Grower Profile – Marco Ferreirinha

Borlotti Beans

Mum and Dad came to Carnarvon pretty much straight off the plane from Madeira, Portugal in 1988. They started working with my uncle who had a plantation, then after a few years they bought their own property. We’ve grown tomatoes, capsicums, bananas, eggplants, and cucumbers for 30 years. 

It’s taken me a few years to finally find myself a little block of land to grow my borlotti beans. I love the plantations and I love growing. Carnarvon is a great little town, I wouldn’t move away. 

I enjoying working with fruit and veg every day. I load trailers with produce grown around the river for a packer in the mornings, and then I go to my little block to chill out.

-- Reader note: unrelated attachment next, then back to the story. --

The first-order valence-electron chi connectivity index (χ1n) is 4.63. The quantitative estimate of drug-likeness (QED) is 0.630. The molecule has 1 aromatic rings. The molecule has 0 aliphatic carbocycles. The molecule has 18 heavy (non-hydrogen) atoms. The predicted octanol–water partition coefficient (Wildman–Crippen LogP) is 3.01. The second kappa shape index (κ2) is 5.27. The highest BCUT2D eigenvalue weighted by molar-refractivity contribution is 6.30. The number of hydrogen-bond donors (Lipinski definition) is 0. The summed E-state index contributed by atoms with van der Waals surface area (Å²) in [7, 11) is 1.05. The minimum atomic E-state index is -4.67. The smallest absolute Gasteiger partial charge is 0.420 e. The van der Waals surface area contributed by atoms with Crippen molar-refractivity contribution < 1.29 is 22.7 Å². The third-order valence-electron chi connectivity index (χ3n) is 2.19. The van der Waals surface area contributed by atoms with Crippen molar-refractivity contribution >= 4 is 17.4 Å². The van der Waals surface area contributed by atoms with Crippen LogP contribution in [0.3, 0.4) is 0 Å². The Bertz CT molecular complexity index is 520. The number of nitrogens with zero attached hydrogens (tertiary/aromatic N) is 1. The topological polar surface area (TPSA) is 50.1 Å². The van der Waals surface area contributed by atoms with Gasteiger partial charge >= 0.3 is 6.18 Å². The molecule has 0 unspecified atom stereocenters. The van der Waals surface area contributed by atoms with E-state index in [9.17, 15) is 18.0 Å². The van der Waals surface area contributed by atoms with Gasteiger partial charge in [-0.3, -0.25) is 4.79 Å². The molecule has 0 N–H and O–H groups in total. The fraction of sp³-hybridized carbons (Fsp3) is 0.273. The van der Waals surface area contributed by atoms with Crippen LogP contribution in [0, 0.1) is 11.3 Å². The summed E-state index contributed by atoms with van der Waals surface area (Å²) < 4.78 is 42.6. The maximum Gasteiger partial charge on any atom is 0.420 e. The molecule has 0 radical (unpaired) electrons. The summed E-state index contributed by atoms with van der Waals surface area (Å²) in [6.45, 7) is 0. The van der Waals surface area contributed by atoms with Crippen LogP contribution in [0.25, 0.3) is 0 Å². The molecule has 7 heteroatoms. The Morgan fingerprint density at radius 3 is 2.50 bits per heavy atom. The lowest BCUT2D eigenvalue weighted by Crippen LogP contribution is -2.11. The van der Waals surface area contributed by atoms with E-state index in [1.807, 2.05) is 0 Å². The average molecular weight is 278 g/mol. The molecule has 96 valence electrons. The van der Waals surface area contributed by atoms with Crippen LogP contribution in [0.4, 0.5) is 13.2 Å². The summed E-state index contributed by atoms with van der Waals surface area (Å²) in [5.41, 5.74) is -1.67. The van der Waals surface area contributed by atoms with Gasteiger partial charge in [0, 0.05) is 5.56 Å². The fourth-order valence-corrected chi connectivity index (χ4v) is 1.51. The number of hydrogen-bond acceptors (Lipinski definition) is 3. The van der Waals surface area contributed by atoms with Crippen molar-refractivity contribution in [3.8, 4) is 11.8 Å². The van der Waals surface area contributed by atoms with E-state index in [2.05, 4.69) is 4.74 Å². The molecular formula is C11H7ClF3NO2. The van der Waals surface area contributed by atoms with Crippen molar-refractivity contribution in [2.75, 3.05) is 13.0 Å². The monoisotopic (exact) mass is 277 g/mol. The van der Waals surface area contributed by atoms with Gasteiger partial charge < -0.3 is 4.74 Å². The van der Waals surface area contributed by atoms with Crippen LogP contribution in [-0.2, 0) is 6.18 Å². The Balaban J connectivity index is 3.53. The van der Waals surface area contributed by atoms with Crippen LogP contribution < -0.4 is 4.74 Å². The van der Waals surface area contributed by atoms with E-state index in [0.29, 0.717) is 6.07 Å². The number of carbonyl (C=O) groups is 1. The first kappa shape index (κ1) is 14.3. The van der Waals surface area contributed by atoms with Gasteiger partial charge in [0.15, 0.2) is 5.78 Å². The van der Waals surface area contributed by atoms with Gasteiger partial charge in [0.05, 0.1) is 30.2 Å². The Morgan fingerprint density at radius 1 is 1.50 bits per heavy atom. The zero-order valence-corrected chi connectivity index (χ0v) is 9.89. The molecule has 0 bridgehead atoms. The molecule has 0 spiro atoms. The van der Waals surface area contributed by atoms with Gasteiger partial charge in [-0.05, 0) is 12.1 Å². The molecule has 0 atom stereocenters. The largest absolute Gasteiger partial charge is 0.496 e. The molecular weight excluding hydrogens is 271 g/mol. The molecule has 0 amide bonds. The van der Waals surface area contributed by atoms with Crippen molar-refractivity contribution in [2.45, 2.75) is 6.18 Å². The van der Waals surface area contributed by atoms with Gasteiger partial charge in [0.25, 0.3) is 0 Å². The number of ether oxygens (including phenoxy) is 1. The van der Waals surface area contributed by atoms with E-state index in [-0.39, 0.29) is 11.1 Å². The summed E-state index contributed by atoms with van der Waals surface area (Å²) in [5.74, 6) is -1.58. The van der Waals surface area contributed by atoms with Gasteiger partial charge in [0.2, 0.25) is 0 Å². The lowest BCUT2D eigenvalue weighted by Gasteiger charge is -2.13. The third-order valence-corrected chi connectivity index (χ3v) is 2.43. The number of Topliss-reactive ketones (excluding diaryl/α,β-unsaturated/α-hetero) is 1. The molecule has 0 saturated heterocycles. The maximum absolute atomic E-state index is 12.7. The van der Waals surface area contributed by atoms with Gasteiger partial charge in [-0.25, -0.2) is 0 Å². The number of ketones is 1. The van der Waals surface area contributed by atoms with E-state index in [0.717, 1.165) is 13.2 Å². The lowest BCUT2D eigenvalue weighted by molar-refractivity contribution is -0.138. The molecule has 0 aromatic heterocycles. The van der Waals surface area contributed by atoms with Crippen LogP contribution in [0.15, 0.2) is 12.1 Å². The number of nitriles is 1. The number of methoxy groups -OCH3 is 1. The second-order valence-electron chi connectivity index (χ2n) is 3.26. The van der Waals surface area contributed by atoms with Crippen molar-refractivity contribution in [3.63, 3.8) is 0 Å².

Borlotti beans are a Portuguese thing: the seed came from back home and has been around the river in Carnarvon for many years. 

When they’re mature and ready to pick they go red. The borlotti bean is inside and has got a beautiful colour to it. They’re really nice in soup and salad, and there’s demand for them.

A lot of Europeans, like Italians, or Portuguese, or Croatians, don’t see borlotti beans very often in Perth, but they can remember them growing back home and now they can buy a few kilos to take home and cook up.

It feels great to be a food producer. You’re growing something that you love and it’s going to the markets fresh the next day. I’d like to work on some packaging to get borlotti beans into the supermarkets, and chefs too, if chefs could take a few kilos that’d be really good.

My favourite thing to do with borlotti beans is boil them up till they’re cooked and then just put olive oil and garlic and throw it together with your salad. It’s beautiful.